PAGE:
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Mistakes new homebuyers should avoid making:

Studies find that new-home buyers fall into a dangerous moat and let their emotions cloud their judgement. Hence, they often make big mistakes that cost them a great deal of money, not to mention aggravation and stress. Smart buyers, on the other hand, put their emotions aside and find out as much as possible about the buying process.

Here are tips that will help you make prudent buying decisions.

Don’t be seduced by model homes. It’s hard not to be impressed by model homes. Builders go to great lengths to display perfect homes. The rooms are beautifully furnished, and all the accouterments — cabinets, sinks, lighting fixtures and appliances — are top-of-the-line. The psychology is obvious. They’re meticulously laid out and furnished to punch all the right buttons in potential new-home buyers. Before looking at model homes, make sure you love the neighbourhood and it meets your need.

Before house hunting, find out what kind of a mortgage you can get. Many homebuyers take on mortgages they can’t afford.

Shop for right mortgage lender — it could be a bank, builder/developer or credit union — before committing to a property. Speak to at least three lenders. Find one with excellent credentials and, most importantly, one that has programs that are financially feasible.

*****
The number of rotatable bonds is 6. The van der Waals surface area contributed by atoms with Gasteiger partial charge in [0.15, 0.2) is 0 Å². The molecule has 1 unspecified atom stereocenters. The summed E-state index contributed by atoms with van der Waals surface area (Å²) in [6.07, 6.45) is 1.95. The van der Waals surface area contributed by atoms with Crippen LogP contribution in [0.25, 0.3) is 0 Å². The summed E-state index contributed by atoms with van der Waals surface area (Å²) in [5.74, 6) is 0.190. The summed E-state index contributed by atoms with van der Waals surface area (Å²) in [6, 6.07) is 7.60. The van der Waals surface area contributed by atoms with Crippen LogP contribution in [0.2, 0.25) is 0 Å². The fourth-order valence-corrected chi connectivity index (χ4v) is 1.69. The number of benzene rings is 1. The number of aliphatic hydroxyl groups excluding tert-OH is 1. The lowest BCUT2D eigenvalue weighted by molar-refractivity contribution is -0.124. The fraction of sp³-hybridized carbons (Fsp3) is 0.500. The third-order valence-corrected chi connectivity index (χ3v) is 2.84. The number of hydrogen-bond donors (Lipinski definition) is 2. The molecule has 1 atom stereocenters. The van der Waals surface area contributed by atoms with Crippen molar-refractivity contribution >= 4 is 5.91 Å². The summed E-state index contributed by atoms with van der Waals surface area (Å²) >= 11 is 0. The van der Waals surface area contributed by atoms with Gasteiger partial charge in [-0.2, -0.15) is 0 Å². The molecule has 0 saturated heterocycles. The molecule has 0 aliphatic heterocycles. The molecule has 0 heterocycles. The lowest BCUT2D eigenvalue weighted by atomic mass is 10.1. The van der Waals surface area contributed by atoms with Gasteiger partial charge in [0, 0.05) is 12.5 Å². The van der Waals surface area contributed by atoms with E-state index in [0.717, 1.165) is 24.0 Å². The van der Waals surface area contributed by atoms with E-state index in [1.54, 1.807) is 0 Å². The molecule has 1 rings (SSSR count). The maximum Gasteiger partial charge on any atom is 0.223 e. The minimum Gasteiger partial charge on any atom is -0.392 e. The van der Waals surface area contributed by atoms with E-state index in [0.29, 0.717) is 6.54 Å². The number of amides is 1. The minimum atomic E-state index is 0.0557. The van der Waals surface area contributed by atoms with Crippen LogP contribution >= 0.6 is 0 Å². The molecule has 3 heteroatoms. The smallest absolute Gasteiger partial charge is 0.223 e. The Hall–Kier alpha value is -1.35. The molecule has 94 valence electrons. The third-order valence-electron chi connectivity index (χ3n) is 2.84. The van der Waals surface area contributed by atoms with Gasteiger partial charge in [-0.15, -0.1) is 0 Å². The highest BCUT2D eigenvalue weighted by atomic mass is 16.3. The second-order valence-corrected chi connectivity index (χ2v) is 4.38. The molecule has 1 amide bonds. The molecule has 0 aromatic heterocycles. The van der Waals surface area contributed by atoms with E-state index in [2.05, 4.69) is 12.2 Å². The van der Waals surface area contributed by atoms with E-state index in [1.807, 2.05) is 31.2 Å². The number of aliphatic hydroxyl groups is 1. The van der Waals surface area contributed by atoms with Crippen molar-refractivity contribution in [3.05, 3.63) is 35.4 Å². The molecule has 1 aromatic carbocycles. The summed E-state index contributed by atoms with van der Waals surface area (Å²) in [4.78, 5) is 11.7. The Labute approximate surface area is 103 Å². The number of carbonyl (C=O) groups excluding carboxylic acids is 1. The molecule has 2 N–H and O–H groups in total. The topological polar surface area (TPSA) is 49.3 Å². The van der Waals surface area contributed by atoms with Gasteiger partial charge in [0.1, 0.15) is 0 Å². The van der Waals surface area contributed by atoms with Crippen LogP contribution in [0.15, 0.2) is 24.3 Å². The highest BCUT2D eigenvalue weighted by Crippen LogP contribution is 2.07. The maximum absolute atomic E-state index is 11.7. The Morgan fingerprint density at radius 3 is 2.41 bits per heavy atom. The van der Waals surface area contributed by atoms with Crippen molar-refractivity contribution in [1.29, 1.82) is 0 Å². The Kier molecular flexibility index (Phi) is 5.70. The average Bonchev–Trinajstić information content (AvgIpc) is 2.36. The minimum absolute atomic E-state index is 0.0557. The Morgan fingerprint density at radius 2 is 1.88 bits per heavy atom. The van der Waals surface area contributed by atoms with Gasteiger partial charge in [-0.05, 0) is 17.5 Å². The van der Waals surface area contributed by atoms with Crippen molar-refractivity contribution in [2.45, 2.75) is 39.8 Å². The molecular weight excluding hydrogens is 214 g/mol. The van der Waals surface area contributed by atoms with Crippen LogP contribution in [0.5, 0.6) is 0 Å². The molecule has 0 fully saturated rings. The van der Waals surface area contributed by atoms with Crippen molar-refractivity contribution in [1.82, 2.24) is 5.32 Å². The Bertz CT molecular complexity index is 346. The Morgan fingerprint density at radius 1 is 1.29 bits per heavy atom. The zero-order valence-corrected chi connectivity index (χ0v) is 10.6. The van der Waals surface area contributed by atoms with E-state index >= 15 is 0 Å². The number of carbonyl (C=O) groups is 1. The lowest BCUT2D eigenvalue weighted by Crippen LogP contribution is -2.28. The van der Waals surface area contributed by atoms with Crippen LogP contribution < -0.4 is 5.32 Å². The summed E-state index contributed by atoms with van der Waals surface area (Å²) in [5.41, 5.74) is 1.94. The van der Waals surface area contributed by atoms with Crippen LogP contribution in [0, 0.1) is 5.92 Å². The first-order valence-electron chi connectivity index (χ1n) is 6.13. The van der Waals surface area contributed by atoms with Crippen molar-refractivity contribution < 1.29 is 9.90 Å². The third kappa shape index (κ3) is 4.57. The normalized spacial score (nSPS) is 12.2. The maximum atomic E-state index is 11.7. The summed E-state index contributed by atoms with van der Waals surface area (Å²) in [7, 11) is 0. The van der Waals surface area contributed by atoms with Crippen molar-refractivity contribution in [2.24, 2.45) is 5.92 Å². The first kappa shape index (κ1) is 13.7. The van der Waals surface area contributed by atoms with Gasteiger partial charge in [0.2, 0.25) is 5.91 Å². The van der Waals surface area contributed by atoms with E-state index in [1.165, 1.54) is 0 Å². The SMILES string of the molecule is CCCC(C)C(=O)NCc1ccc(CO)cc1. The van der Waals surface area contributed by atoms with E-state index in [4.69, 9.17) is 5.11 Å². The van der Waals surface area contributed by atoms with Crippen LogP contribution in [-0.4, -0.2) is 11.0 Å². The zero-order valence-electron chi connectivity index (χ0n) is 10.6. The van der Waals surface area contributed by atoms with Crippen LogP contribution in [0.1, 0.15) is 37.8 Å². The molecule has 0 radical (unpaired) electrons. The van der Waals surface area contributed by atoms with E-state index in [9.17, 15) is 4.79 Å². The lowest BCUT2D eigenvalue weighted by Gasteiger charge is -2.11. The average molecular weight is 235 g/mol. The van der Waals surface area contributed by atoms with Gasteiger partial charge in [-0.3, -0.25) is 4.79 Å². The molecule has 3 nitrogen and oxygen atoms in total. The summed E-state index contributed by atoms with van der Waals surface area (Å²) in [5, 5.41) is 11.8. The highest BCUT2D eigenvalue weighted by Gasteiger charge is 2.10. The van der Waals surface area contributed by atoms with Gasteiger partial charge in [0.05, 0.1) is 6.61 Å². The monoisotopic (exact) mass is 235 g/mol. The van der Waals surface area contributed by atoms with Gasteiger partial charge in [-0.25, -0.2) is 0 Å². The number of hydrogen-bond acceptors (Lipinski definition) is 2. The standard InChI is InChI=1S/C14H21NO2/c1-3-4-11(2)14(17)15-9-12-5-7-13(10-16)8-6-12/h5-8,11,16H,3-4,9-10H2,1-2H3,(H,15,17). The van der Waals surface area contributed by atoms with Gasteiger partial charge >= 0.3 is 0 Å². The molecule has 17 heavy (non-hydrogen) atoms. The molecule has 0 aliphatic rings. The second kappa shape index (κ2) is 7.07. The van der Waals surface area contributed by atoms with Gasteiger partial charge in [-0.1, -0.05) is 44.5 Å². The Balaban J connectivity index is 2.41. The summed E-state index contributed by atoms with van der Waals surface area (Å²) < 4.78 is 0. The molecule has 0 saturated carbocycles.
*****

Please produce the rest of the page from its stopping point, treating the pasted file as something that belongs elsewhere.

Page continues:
Don’t be reluctant to negotiate terms. Surprisingly, many new homebuyers fail to negotiate. They’re afraid of appearing confrontational or disagreeable. Negotiating goes part and parcel with the buying process. As I stressed in last week’s column, buying a home ranks among the most important purchases of our lives, all the more reason to negotiate a deal that works in your favour. Lenders and builders expect buyers to negotiate. Buyers have to feel good knowing that they’ve gotten the best deal possible.

Ask neighbours about a builder’s reputation. Before signing on the dotted line, speak to a few potential neighbours to get their opinions about the builder’s reputation. Ask important questions such as: Did they have any problems? If so, what were they? How long did it take for the builder to get to the punch list? If the builder was slow to address a problem or has a bad reputation, this is the time to find out.

Make sure house is inspected by an independent professional. Surprisingly, many new homebuyers don’t bother to have their home inspected. They mistakenly assume that because it’s new, it’s perfect. Rather than use an inspector the builder suggests, find one yourself. They’re easy to find and check out. The goal is to get an unbiased, objective assessment of the property.

Ask for a “punch list” before closing. The punch list is a list of problems that have to be fixed. Reliable builders will do this automatically. But don’t assume it will be done. Some of the items on the list are easy to fix, such as popped nails or screws on the drywall. Some are not so simple, however.

Warning: Many builders will pressure buyers to close before the punch list items are taken care of so they can go on to the next job. Never close before the home is completely finished.

 

BOB WEINSTEIN